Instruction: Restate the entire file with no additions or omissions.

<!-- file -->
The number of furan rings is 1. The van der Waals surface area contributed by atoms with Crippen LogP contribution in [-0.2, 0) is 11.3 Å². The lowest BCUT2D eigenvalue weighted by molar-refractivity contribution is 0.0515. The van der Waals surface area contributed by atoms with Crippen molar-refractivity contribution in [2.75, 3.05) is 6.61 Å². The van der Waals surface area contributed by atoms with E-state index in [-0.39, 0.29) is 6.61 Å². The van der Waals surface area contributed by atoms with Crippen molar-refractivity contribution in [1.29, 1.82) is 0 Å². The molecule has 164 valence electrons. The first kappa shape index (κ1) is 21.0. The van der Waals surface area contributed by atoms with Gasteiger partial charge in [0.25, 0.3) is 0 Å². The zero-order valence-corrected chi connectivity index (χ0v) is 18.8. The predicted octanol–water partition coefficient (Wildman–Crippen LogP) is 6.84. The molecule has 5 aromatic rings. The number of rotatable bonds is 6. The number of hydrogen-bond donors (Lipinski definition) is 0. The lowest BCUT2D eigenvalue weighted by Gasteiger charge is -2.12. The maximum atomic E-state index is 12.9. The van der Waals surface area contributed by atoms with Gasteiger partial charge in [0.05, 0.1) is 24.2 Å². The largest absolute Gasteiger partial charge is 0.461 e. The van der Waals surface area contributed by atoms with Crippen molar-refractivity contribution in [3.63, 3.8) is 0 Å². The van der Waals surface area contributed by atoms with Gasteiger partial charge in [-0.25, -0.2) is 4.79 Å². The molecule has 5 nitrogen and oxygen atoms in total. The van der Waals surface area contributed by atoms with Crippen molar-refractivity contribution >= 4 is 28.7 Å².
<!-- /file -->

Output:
The number of furan rings is 1. The van der Waals surface area contributed by atoms with Crippen LogP contribution in [-0.2, 0) is 11.3 Å². The lowest BCUT2D eigenvalue weighted by molar-refractivity contribution is 0.0515. The van der Waals surface area contributed by atoms with Crippen molar-refractivity contribution in [2.75, 3.05) is 6.61 Å². The van der Waals surface area contributed by atoms with E-state index in [-0.39, 0.29) is 6.61 Å². The van der Waals surface area contributed by atoms with Crippen molar-refractivity contribution in [1.29, 1.82) is 0 Å². The molecule has 164 valence electrons. The first kappa shape index (κ1) is 21.0. The van der Waals surface area contributed by atoms with Gasteiger partial charge in [0.25, 0.3) is 0 Å². The zero-order valence-corrected chi connectivity index (χ0v) is 18.8. The predicted octanol–water partition coefficient (Wildman–Crippen LogP) is 6.84. The molecule has 5 aromatic rings. The number of rotatable bonds is 6. The number of hydrogen-bond donors (Lipinski definition) is 0. The lowest BCUT2D eigenvalue weighted by Gasteiger charge is -2.12. The maximum atomic E-state index is 12.9. The van der Waals surface area contributed by atoms with Gasteiger partial charge in [0.05, 0.1) is 24.2 Å². The largest absolute Gasteiger partial charge is 0.461 e. The van der Waals surface area contributed by atoms with Crippen molar-refractivity contribution in [3.63, 3.8) is 0 Å². The van der Waals surface area contributed by atoms with Gasteiger partial charge in [-0.25, -0.2) is 4.79 Å². The molecule has 5 nitrogen and oxygen atoms in total. The van der Waals surface area contributed by atoms with Crippen molar-refractivity contribution >= 4 is 28.7 Å².